COMMERCIAL INSURANCE

TRIA EXTENSION: IT’s MORE THAN JUST DOLLARS

There are three Bills in the House of Representatives that would extend TRIA: H.R. 2146; H.R. 508; and H.R. 1945. Ten year extensions through December 31,2024 would occur under H.R. 2146 and H.R. 1945; five years to December 31, 2019 under H.R. 508. H.R. 2146 is the most recent Bill and has many of the same sponsors as 508, so it is likely more viable. H.R. 1945 currently has only one cosponsor. H.R. 2146 is essentially an extension of the term of the current law (hereinafter, TRIA and all its extensions are referred to as “TRIA”). It remains to be seen if the Financial Services Committee will permit amendments for budgetary or other reasons such as indexation of caps, deductibles, aggregate retentions, and as in H.R. 508, recoupment, over the 10 year extension.

An “act of terrorism” has to be certified by Treasury, in coordination with the Secretary of State and the Attorney General. H.R. 1945 would limit certification to Homeland Security in concurrence with Treasury, rather than visa-versa. The House Financial Services Committee would be stripped of jurisdiction over future TRIA renewals under this Bill. Given that the TRIPA extension eliminated the requirement that the terrorism act needed to be committed on behalf of a foreign person or interest it might seem logical to delete concurrence by the Secretary of State. The replacement of the Attorney General could be more problemmatic. It would imply certification without having the capability of civil prosecution, either because of jurisdictional or evidenciary difficulties, or because military tribunals would be hearing the case. There is a risk of politicalization of certification, as it is easier to declare and certify an “act of terrorism” than to prove it. Biological and chemical weapons, agents or vectors, can be more difficult to prove. The initial anthrax event in Washington, D.C. brought numerous government declarations that it was a terrorist event, which declarations were modified over time. There were only 5 deaths and really no economic costs so TRIA was unaffected. A $5 million insured certified loss event could create coverage uncertainty if after certification the event is not considered terrorism. TRIA has no provision for withdrawal of certification, so the government would likely be prudently silent and not certify such an event until it could be proven. Insurers may to avoid bad faith cover bodily injury and business interruption losses given the government’s silence. Subsequent adjustments would then have to be made should the event be certified.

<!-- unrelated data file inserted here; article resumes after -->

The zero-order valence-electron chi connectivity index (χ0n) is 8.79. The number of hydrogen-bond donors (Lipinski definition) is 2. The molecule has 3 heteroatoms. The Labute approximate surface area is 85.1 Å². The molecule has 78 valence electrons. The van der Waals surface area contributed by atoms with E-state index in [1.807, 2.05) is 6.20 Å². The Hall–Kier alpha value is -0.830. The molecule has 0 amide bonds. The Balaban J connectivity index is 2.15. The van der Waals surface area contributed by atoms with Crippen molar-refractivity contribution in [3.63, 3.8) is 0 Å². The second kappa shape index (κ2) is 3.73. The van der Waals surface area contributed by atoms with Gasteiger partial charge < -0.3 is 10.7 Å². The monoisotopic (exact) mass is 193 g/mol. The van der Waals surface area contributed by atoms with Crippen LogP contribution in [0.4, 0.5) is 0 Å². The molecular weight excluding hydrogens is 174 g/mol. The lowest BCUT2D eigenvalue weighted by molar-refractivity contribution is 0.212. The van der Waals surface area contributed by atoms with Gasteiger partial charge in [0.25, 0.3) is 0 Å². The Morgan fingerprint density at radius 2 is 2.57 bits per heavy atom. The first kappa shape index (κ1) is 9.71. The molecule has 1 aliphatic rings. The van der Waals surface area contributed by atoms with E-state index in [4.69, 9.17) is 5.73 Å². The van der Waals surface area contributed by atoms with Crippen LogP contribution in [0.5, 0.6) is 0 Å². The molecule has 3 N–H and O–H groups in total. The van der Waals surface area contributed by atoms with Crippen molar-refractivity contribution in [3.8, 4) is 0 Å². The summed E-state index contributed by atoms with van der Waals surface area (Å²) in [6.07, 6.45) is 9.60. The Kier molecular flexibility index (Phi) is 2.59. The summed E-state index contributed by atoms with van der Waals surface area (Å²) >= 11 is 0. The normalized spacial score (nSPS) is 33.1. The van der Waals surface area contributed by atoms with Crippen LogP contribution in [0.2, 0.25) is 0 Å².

The definition of “Act of Terrorism” under TRIA does not expressly refer to NBCR, cyber-terrorism, or cyber-war. It is:

(a). an act of terrorism,
(b). which is a violent act, or an act dangerous to human life, property or infrastructure;
(c). which is part of an effort to coerce U.S. civilian population or influence U.S. policy,
(d). which causes damage in the U.S. or to a U.S. airline or mission, and
(e). which act is certified as an act of terrorism by Treasury, in coordination with Secretary of State and Attorney General.

It is the “act” and not the effect of the act of terrorism that controls this circular definition. As written, it is singular; although insurers and reinsurers will consider it in the context of broader “occurrence” language. It may be difficult to assign a biologic or cyber act to which $5 million of aggregated insured losses are attributable, particularly if the viral infiltration is self-replicating. Would disruptive, but not “dangerous” cyber-terrorism attacks be covered? What does “act of terrorism” mean in “(a)” above such that it is qualified by “(b)” and “(c)” in order to be certified? TRIA as likely be broader in practice than the verbiage. The government will control the evidence, and what is “certified” will be an “Act of Terrorism”. Nonetheless, the “Act of Terrorism” definition would benefit from broader regulatory interpretation and if legislatively feasible, amendment.